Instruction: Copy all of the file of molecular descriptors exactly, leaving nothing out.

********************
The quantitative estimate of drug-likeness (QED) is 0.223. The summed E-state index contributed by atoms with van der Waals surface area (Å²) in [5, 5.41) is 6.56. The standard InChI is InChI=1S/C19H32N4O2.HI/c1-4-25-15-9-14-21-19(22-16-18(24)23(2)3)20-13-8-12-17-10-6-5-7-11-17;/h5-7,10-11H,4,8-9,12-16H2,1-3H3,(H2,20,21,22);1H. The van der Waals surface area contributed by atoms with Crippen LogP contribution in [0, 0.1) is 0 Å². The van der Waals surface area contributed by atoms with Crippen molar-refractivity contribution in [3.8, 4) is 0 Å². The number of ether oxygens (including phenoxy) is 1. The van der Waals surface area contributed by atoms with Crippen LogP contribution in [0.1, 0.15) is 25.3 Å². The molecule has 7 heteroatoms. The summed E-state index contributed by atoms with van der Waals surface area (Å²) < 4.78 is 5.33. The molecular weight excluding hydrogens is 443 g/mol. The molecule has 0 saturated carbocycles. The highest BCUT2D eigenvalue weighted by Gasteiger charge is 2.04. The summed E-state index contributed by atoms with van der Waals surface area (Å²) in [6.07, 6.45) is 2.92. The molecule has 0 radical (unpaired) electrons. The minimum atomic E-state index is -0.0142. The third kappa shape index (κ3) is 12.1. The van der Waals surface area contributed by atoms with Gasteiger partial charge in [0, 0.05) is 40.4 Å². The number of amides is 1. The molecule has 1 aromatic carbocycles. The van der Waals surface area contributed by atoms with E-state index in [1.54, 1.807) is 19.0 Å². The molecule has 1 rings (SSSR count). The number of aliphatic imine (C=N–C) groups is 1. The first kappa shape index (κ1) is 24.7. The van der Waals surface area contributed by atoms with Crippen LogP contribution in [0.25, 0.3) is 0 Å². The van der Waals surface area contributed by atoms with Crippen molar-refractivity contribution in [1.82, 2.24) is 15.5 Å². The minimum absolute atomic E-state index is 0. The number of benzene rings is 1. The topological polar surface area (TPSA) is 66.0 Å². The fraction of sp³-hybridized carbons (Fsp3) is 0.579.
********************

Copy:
The quantitative estimate of drug-likeness (QED) is 0.223. The summed E-state index contributed by atoms with van der Waals surface area (Å²) in [5, 5.41) is 6.56. The standard InChI is InChI=1S/C19H32N4O2.HI/c1-4-25-15-9-14-21-19(22-16-18(24)23(2)3)20-13-8-12-17-10-6-5-7-11-17;/h5-7,10-11H,4,8-9,12-16H2,1-3H3,(H2,20,21,22);1H. The van der Waals surface area contributed by atoms with Crippen LogP contribution in [0, 0.1) is 0 Å². The van der Waals surface area contributed by atoms with Crippen molar-refractivity contribution in [3.8, 4) is 0 Å². The number of ether oxygens (including phenoxy) is 1. The van der Waals surface area contributed by atoms with Crippen LogP contribution in [0.1, 0.15) is 25.3 Å². The molecule has 7 heteroatoms. The summed E-state index contributed by atoms with van der Waals surface area (Å²) < 4.78 is 5.33. The molecular weight excluding hydrogens is 443 g/mol. The molecule has 0 saturated carbocycles. The highest BCUT2D eigenvalue weighted by Gasteiger charge is 2.04. The summed E-state index contributed by atoms with van der Waals surface area (Å²) in [6.07, 6.45) is 2.92. The molecule has 0 radical (unpaired) electrons. The minimum atomic E-state index is -0.0142. The third kappa shape index (κ3) is 12.1. The van der Waals surface area contributed by atoms with Gasteiger partial charge in [0, 0.05) is 40.4 Å². The number of amides is 1. The molecule has 1 aromatic carbocycles. The van der Waals surface area contributed by atoms with E-state index in [1.54, 1.807) is 19.0 Å². The molecule has 1 rings (SSSR count). The number of aliphatic imine (C=N–C) groups is 1. The first kappa shape index (κ1) is 24.7. The van der Waals surface area contributed by atoms with Crippen LogP contribution in [0.25, 0.3) is 0 Å². The van der Waals surface area contributed by atoms with Crippen molar-refractivity contribution in [1.82, 2.24) is 15.5 Å². The minimum absolute atomic E-state index is 0. The number of benzene rings is 1. The topological polar surface area (TPSA) is 66.0 Å². The fraction of sp³-hybridized carbons (Fsp3) is 0.579.